I teach about depression as a fight on three fronts—physical, mental and spiritual. Click here to check out all of my posts on depression and suicidal thoughts.
Physical – What is happening in your physical body.
1. Make a schedule. Try to put something in that isn’t the same every day and always plan for at least 30 minutes of fun.
2. Sweat every day. Now is the perfect time to work on your physical health. There are tons of free workouts out there and almost every fitness guru ever is posting 8,948 workouts on Instagram every minute.
3. Drastically limit your exposure to social media and the news. I want you to stay informed without sending yourself into a frenzy. Try to limit yourself to two twenty-minute news sessions at the most and, whenever possible, get it through a first-hand source by watching your governor or the President.
4. Wake up at the same time – Sleep is the backbone of all health and mental health. Really focus on getting 7-9 hours of sleep and waking up at generally the same time each day.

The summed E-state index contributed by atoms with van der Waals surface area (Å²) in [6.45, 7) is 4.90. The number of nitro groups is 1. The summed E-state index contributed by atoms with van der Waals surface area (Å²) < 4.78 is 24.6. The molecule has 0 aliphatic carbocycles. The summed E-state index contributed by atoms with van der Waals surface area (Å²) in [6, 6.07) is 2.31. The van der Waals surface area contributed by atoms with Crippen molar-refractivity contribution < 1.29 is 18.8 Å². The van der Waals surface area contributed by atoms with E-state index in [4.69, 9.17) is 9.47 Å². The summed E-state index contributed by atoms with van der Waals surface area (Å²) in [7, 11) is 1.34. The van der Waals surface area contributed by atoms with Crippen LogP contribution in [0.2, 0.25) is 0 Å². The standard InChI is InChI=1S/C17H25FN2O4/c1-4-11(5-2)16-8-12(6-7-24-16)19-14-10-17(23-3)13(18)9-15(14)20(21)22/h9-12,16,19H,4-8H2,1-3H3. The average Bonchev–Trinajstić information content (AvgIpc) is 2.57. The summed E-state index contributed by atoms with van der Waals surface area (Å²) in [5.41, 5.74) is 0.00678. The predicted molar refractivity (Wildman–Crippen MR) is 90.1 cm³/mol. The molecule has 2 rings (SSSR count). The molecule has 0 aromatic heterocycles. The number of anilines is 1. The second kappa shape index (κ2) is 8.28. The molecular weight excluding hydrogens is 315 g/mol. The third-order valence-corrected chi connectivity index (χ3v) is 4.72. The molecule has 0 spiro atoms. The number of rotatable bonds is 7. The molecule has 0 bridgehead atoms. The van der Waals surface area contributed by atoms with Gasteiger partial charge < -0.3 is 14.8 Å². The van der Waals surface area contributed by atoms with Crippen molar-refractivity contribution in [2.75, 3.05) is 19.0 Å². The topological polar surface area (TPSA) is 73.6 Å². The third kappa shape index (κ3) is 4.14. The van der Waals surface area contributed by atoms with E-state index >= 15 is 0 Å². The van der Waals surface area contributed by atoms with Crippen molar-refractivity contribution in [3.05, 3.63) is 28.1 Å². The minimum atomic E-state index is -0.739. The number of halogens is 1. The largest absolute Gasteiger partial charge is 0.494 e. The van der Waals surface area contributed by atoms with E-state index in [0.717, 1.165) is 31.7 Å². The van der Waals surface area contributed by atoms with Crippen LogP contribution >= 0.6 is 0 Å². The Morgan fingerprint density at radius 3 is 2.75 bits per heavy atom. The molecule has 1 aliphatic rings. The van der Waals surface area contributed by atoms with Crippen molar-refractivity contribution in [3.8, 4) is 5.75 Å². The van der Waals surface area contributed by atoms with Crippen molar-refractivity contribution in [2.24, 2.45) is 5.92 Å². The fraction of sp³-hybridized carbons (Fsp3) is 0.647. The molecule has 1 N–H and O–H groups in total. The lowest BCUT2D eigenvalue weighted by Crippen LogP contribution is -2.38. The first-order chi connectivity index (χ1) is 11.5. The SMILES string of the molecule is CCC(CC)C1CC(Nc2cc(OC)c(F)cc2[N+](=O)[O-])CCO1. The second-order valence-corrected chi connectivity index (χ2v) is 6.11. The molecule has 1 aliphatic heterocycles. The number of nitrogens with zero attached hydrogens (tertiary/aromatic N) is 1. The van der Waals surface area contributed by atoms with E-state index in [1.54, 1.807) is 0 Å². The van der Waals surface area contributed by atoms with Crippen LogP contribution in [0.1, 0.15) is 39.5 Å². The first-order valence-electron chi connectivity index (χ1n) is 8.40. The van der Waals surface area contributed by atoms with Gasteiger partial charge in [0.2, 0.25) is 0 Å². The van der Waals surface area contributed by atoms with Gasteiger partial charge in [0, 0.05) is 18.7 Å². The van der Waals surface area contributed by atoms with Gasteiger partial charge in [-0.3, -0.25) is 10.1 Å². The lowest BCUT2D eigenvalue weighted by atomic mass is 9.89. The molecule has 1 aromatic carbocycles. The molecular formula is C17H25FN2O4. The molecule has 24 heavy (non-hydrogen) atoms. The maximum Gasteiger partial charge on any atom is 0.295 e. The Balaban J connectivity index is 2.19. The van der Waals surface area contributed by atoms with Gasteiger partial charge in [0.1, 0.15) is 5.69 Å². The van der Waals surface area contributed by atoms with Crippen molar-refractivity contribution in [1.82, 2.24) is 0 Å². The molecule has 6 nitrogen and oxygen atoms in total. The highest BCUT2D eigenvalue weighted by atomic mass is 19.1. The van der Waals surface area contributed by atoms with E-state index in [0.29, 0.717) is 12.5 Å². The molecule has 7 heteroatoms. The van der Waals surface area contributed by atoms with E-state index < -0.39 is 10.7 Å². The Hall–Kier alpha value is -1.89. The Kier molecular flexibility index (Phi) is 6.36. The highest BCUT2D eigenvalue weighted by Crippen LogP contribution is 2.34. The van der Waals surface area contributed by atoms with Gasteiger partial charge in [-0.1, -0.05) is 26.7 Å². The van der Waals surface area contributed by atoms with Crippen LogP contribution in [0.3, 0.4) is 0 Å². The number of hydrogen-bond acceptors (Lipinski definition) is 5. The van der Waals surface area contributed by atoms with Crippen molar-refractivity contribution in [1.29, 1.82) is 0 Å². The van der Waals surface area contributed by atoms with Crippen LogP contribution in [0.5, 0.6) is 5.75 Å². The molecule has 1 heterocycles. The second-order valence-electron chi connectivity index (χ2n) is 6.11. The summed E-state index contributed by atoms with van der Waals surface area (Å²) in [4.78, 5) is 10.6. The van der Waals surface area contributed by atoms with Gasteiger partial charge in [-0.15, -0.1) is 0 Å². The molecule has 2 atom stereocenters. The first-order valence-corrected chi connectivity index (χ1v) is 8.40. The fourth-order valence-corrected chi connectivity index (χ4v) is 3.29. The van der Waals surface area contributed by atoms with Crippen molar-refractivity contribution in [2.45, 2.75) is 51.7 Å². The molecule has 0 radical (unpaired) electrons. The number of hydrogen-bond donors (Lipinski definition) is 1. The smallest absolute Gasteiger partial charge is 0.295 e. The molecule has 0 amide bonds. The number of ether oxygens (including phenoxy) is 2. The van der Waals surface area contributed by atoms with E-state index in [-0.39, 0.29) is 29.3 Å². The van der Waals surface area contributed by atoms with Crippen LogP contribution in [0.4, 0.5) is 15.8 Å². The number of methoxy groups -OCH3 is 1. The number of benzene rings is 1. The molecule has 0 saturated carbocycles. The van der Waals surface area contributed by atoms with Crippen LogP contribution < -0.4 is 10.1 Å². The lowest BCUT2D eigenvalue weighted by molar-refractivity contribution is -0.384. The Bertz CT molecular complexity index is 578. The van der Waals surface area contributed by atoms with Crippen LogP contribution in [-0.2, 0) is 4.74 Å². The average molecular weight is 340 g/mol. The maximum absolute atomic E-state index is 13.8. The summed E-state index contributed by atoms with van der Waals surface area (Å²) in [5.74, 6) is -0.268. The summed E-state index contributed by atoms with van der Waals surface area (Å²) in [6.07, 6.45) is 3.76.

5. Eat 2-3 servings of fruits and vegetables. Don’t binge sugar. Now is the time to make sure your diet is colorful and nutritious both for your mental health and for your immune system.
6. Create a self-care tool kit – often using all senses. A fuzzy or weighted blanket, a candle or essential oil, hot tea or cold ice cream, a favorite activity (reading, writing, coloring, playing music, a puzzle), music or a record, a journal, a Bible.
7. Fill your prescriptions – it’s easy to get out of the routine in times like this. Stay consistent.
8. Clean. Organize. Declutter. Remodel. Marie Kondo your brains out. A clean, organized space will improve your mood and mental health.